So she says if you’re at all interested in becoming a foster parent to contact a local adoption center and learn more. At Berkshire Farm Center, Rodzinka says the pandemic has not only decreased the number of available foster homes, but increased the need for them. She says information from the Crime Victim’s Assistance Center in Binghamton indicates this uptick is a result of the pandemic. “Even if it’s just for a brief period of time being able to give that child a positive outlook is rewarding enough,” she says. “I have a toddler and a six year old right now and it’s been an adjustment but we do outside activities like sidewalk chalk, school meetings, fun crafts.” In turn she says, the center will be there for you and your foster child. “Not a day goes by that I don’t get a call from CPS asking if I have a home for a youth, but the pandemic has increased domestic violence to a degree, increased CPS going into homes,” she says. “People are cooped up together and they don’t have an outlet to get out that energy and they get on each other’s nerves.” At Berkshire Farm Center in Binghamton, Foster Care Program Coordinator Jennifer Rodzinka says the COVID-19 crisis has made finding people like White more difficult. “We have foster homes who have pre-existing health conditions or who have elderly people in them, that are at the higher risk groups so they are more reluctant to allow people into their homes,” she says. (WBNG) — Local youth centers say the COVID-19 pandemic has made it increasingly difficult to place children into foster homes, while at the same time increasing the need for families who are willing to take in foster children. “We’re looking to expand our pool of foster homes because children really are in need of placement at this time,” she said. “We’re always going to be there with you throughout the whole process we’re not going to just drop a kid off and say good luck, we’re constantly working together,” she says. But pandemic or no pandemic, she says being a foster parent is a rewarding experience. At the Children’s Home of Wyoming Conference, an organization that works with Broome County to place children, Aliscia Gaucher Director of Home Finding and Adoption says they too are in need of foster homes. “Call and get the information, join an informational session and take an orientation to get your questions answered,” she says. Elizabeth White is a foster parent who lives in Endicott. She says she’s getting used to fostering children during the pandemic. Rodzinka says if you are concerned about the pandemic but would like to start the process, orientations and informational sessions are being offered virtually.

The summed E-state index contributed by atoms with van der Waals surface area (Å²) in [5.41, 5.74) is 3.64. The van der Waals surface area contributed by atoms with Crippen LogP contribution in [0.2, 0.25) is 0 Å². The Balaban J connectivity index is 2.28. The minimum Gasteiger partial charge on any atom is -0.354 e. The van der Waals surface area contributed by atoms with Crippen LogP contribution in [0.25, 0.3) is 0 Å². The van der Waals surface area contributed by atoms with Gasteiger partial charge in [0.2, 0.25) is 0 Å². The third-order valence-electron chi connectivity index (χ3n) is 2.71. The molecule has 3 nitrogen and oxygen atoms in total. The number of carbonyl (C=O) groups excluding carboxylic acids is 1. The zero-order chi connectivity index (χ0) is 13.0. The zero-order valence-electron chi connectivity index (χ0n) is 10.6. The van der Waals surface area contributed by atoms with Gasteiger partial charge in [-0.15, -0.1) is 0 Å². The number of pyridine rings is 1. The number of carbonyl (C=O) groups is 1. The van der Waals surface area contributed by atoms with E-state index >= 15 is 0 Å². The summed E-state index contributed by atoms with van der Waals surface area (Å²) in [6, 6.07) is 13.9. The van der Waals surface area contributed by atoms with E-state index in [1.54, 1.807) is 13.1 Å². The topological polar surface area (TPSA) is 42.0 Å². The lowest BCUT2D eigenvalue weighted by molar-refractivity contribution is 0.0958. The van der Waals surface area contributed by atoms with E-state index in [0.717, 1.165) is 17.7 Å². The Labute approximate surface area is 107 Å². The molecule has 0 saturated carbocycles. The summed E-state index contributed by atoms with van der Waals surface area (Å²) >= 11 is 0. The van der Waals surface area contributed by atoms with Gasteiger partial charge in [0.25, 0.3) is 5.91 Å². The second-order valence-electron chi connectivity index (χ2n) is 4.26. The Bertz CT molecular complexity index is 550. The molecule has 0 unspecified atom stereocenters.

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Gov. Wolf: Pennsylvania Schools Receive $40 Million in Grants for School Safety and Community Violence Prevention Grants Education, Press Release Harrisburg, PA – Governor Tom Wolf today announced that The School Safety and Security Committee (Committee) established within the Pennsylvania Commission on Crime and Delinquency (PCCD) by Act 44 of 2018 approved $40 million in school safety grants to 234 school entities plus $7.5 million in community violence prevention and reduction grants to 25 grant recipients throughout the commonwealth.“These grants are the mechanism we need to create local strategies that will increase safety for our children and our teachers and prevent violence in classrooms and communities across the commonwealth,” Gov. Wolf said. “Schools should be safe, secure places for our children to focus on their education and on preparing themselves for a lifetime of success, not another place we need to worry about sending our children. Awarding these grants to more than 200 schools means a safer Pennsylvania.”Per Act 44, school districts, intermediate units, area vocational-technical schools, charter schools and private residential rehabilitation institutions were eligible to apply up to a maximum of $6 million to support one or more activities allowed by the statute.Activities and items allowed include performing school safety assessments; purchasing security-related technology and equipment; supporting school safety-related and behavioral-health trainings; preparing all-hazards plans; hiring school resource officers, school police officers, school counselors, social workers and school psychologists; and providing for trauma-informed approaches to education.Of the school safety applications, 75 percent of grantees requested funding related to security planning and the purchase of security-related technology. The next most popular request was for trauma-informed approaches to education, the development and revision of school safety plans and all-hazards plans, staff training in the use of positive behavioral supports, counseling services for students, specialized staff and student training programs, and costs associated with the training an compensation of certified guidance counselors, licensed professional counselors, licensed social workers, licensed clinical social workers and school psychologists.The 17-member School Safety and Security Committee includes four legislative members, who offered comment on these expansive grants:“This grant program has already proven to be very successful in helping local school districts take the steps they need to make our students safer and our school buildings more secure,” said Sen. Wayne Langerholc, Jr. “This $40 million will provide some much-needed assistance to ensure our schools are safe; however, the total request from schools was $177.6 million, which illustrates that we must continue to fund this vital program. As chairman of the Senate Education Committee, I will be advocating for additional dollars to go to this program during the state budget conversations.”“As a lead advocate of school safety, I know there are tremendous school safety needs that must be met to protect our children, teachers and those who work in our schools,” Sen. Jim Brewster said. “All schools need funds to make safety upgrades. We must do more to reach every district with state resources. School safety funding should be a priority, and our focus should be on issuing more grants to more schools over a longer period of time. Adding more funds for school safety to this year’s budget is imperative. It will ensure that funding is available for those school districts who did not receive grants this year.”“As a member of the School Safety and Security Committee, I put the safety of our students and school personnel first,” Rep. Donna Bullock said. “There is a clear need for physical, behavioral health, training and other school safety resources for our schools and communities. The demand for the School Safety Grant Program was tremendous, far in excess of available resources, which made the funding decisions difficult. Every student should feel safe; every school should be safe. Governor Wolf’s 2019/20 budget proposal allocates $45 million for the School Safety and Security Grant Program. This budget season offers us an opportunity to invest more resources into school safety and learn from the important work done in the first year of the School Safety and Security Committee.“As a member of the committee, I’m pleased we were able to award these grants in a timely fashion,” said Rep. Jason Ortitay. “School safety is at the forefront in many people’s minds, especially parents. The programs funded through these grants will make a difference, but we are not done. We must evaluate what additional resources schools need. I’m eager to continue my work on this committee.”In addition to the school safety grants, municipalities, counties, institutions of higher education and community-based organizations were eligible to apply for $7.5 million in community violence prevention and reduction grants to support programs designed to reduce community violence. Funding for this solicitation also came from Act 44 funds.Of the community violence applications, 25 applicants received an award of up to $350,000 each for a two-year project. Activities and items allowed by Act 44 included increasing access to trauma-informed support services and behavioral health care; providing health services and intervention strategies; providing mentoring and other intervention models to children and their families who have experienced trauma or at-risk of experiencing trauma; and fostering and promoting communication between school entities, communities and law enforcement.More information about the School Safety and Security Committee, including school safety assessment criteria and an online registry of individuals qualified to perform those assessments can be found on PCCD’s School Safety and Security webpage. May 02, 2019 SHARE Email Facebook Twitter